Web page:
The new documentary ‘Eva Hesse,’ opening this week, explores the too short, too beautiful life of an art heroine
A modest proposal for A. Philip Randolph and the architecture of New York
The Chairman of the Board died 17 years ago today. In his centennial year, a tour of his deep-seated Zionism.
The influential writer reflects on six decades of art, worry, and Jewish Princess jokes
The art institution revisits and reenacts (sort of) a hit 1966 Minimalist and Conceptualist show—but why?
Though it’s not exactly what we had in mind for the nebbishy copywriter
‘Inside Llewyn Davis,’ opening December 6, pits the existential victim against the very possibility of Jewish success
Alisa Solomon’s kaleidoscopic look at ‘Fiddler on the Roof’ explores the political and cultural backdrop of the 49-year-old smash
Jonathan Lethem’s new novel ‘Dissident Gardens’ traces three generations of American Jewish radicalism
A thorough new biography chronicles the rise and fall of the big, Jewish self-destructive funnyman
Another Tattler prediction come true: AMC’s 1960s New York drama series returns—full of ascendant Jews
Crime writer Ed Lacy died 45 years ago. Few knew he was also a New Yorker contributor and communist darling.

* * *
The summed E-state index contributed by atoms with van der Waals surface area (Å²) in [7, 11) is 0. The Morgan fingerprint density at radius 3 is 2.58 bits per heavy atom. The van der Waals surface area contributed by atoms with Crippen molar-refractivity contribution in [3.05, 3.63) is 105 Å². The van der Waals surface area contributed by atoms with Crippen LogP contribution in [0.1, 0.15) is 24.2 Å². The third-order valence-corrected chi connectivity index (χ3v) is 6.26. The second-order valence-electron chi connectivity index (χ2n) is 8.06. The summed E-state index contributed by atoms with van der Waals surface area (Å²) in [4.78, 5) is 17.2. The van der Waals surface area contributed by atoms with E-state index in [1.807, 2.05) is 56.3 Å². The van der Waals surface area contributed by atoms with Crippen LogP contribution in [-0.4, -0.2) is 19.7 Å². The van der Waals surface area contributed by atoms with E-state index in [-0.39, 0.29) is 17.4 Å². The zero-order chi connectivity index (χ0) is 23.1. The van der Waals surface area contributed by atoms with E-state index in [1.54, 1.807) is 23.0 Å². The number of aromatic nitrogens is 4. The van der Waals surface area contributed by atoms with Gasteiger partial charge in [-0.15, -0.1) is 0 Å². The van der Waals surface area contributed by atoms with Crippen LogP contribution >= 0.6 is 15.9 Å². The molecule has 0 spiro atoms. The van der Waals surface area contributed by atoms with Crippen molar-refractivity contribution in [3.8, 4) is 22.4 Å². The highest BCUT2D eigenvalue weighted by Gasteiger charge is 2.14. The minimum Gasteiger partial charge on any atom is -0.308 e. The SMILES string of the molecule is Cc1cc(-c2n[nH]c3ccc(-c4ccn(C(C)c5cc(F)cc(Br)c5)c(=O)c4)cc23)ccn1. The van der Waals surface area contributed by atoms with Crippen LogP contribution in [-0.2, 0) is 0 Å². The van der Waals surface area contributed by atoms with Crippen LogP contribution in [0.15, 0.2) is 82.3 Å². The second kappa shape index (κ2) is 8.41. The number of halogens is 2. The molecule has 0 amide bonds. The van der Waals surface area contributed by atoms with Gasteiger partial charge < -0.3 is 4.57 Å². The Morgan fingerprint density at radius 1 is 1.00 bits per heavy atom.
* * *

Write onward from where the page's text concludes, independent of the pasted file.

The rock star’s new tribute to his teacher, the writer Delmore Schwartz, illuminates their common genius
The recently discovered street photographer trained her lens on my family—and a lost, genteel world
The novelist and film critic was the most gifted also-ran of the 1960s Jewish-American literary renaissance
Acknowledging the comic’s gift to Zappa, Mailer, Roth, and the other macho titans of eccentric 1960s pop
A ghostly chaise at Grossinger’s, rubble at the Concord, and other photos of once-great Catskills resorts
A Roy Lichtenstein show at the Art Institute of Chicago reveals the movement’s affront to WASPy decorum
The newly published second volume of the great critic’s journals reveals her transformation from hedonistic revolutionary to elitist enforcer
Mad Men, whose sixth season premiered Sunday, revives the 1960s, an era when Jewish culture and American pop began to meld
Mad Men glamorizes the skill of connecting with specific audiences. But when real-life advertisers pick up Jewish tropes, are they selling to Jews?
Herman Wouk wrote a foundational text for American postwar Modern Orthodoxy, and for the emancipated Jewish literature in its wake
The women of the film, out of the corner, a generation later
With the help of a bunch of Jews
How comedians of the 1960s and ’70s revolutionized stand-up
From crocheting a kippah to making your own shofar, The Jewish Catalog explains it all
How a filmmaker turned his movie flop into a groundbreaking book